Hard Times Tokens and Why You Should Consider Collecting Them
Collecting Hard Times Tokens, or HTT, can become a fun challenge for both new and experienced exonumia collectors. Hard Times Tokens offer insight into an important historical time in the United States, they’re also sometimes interesting or even humorous. Here is what you should know about Hard Times Tokens.
The Origin of Hard Times and Hard Times Tokens
Around the time of and some years after the Panic of 1837, the country entered an economic depression known as the Hard Times. President Andrew Jackson sought to weaken the power of the Bank of the United States.
Jackson’s efforts triggered a run on the banks that led to widespread failures of banks and businesses across the country. Martin Van Buren became president during this time and inherited the ensuing economic depression. The Hard Times featured a lack of coinage which led to people and businesses privately minting their own unofficial currencies.
These currencies became the Hard Times Tokens and those that gained some popularity became acknowledged substitutes of official coins. Some of these coins remained in circulation for long periods of time, despite their unofficial status.
The Appeal of Hard Times Tokens
People find Hard Times Tokens fascinating for several reasons. Many of the coins carry specific political messages on them, sometimes serious and sometimes humorous. Those messages help to give a glimpse into the politics of the time and how people felt about them.
In this way, the Hard Times Tokens can represent collectible exonumia but also work as novelty items. Each coin tells a story, which makes them excellent for history buffs as well.
Additionally, the widespread use of these coins means there are many of them out there. A collector may not always find the rarest of these coins, but they can have a good time tracking some of them down without spending a lot of money to do so.
The Types of Hard Times Tokens
Hard Times Tokens generally come in three varieties:
- Political and political satire
- Marketing and advertising
- Traditional looking cent pieces
The political coins can often have a phrase or picture that approves, bemoans, or lampoons the politics of the time. These words or illustrations were typically propaganda or against Jackson or Van Buren.
However, other messages often appeared on these coins as well, depending on the political leanings of the group minting them. For example, some coins have messages of solidarity with a particular political organization while some may show a message in favor of a political movement outside of the main federal level concerns of the time.
Consider that this period segued directly into the concerns that sparked the American Civil War, so there was a lot more going on than just economic depression. Some of those concerns made their way into the messages of some Hard Times tokens.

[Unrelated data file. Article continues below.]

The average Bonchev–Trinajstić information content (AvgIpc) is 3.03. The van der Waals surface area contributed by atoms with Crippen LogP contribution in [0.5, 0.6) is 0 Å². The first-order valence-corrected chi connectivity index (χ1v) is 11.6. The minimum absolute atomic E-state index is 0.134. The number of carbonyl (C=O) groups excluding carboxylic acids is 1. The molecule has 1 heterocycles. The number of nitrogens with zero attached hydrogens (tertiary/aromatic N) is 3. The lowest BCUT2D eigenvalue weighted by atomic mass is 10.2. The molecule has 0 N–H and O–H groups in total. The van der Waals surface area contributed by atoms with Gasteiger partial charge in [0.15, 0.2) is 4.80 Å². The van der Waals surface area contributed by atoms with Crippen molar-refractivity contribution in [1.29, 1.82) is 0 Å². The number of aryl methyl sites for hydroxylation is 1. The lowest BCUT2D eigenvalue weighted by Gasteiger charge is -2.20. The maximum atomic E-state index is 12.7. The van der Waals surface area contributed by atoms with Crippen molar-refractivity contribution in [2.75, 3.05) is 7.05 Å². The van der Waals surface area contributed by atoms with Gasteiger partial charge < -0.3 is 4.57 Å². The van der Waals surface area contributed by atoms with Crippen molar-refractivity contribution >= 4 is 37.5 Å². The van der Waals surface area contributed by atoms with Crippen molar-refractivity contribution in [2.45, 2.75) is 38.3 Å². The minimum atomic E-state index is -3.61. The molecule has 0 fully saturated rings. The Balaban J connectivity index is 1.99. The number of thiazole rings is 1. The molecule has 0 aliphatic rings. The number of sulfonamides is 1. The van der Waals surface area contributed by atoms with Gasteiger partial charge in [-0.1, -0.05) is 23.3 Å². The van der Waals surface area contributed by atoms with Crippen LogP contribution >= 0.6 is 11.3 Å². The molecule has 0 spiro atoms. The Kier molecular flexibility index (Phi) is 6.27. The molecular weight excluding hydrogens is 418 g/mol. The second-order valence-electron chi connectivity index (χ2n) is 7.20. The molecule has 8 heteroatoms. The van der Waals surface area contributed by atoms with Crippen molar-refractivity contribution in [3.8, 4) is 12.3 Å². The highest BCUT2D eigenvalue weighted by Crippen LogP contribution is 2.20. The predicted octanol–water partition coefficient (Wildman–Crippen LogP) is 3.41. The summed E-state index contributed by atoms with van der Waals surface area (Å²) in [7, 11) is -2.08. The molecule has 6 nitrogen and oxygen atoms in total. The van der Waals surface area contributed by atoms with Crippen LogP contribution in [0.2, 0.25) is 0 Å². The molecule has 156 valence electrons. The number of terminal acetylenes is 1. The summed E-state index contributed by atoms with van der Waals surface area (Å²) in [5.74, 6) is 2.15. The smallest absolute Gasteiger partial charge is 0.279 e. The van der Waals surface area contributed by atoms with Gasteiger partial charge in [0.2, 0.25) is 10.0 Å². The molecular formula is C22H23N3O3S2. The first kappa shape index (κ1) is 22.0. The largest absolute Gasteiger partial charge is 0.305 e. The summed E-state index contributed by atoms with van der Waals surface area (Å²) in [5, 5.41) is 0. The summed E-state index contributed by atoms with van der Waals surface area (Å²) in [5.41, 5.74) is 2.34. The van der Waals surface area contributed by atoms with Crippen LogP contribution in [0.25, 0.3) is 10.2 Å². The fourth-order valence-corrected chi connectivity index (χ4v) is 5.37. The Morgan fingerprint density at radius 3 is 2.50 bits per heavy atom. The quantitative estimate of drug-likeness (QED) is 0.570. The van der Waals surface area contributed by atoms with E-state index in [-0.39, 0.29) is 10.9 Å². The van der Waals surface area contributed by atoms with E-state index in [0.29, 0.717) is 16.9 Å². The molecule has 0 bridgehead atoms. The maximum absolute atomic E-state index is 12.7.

Merchants, especially very popular ones, wasted no time in using these tokens for branding purposes. Outside of the political messages, the tokens can show advertisements or logos otherwise lost to time.
The Search for Hard Times Tokens
A wide variety of Hard Times Tokens exist. The values of these tokens can fluctuate based on numerous factors. For someone new to collecting exonumia, picking up Hard Times Tokens can start by perusing the offerings of numismatics dealers online or going to numismatic auctions.
Various merchants issued these tokens, so finding some of them isn’t all that difficult. Once someone learns a little about them and wants to make a more serious pursuit of these tokens, they can start to do some research.
Because of the wide variety of tokens, a collector will have to learn more about the different designs and the different merchants who issued the tokens. This research can include looking up the collections of others and purchasing reference materials.
Uncirculated tokens can become a greater challenge. The challenge isn’t because of the expense of uncirculated tokens, it’s because the coins aren’t easy to find.
Hard Times Tokens aren’t official federal currency, so searching for them doesn’t work in the same way as it does when looking for officially minted coins. The most complete documentation for these coins comes from two sources which number the coins typically with Low or HT designations.
One of the earliest records of these tokens comes from an 1899 book written by Lyman Low, who numbered the tokens as he came across them. Much later, in the 1980s, Russell Rulau did a renumbering of the system while including coins found since Low’s time.
This system gives coins an HT designation. Someone searching may see something like Low 300 or HT 181. This gives them a reference point to look up the token in question.
Collecting Hard Times tokens can become a fun and fascinating endeavor. Whether you’re new to Hard Times Tokens or a serious collector, start your search with the exonumia offerings from Rocky Mountain Coin.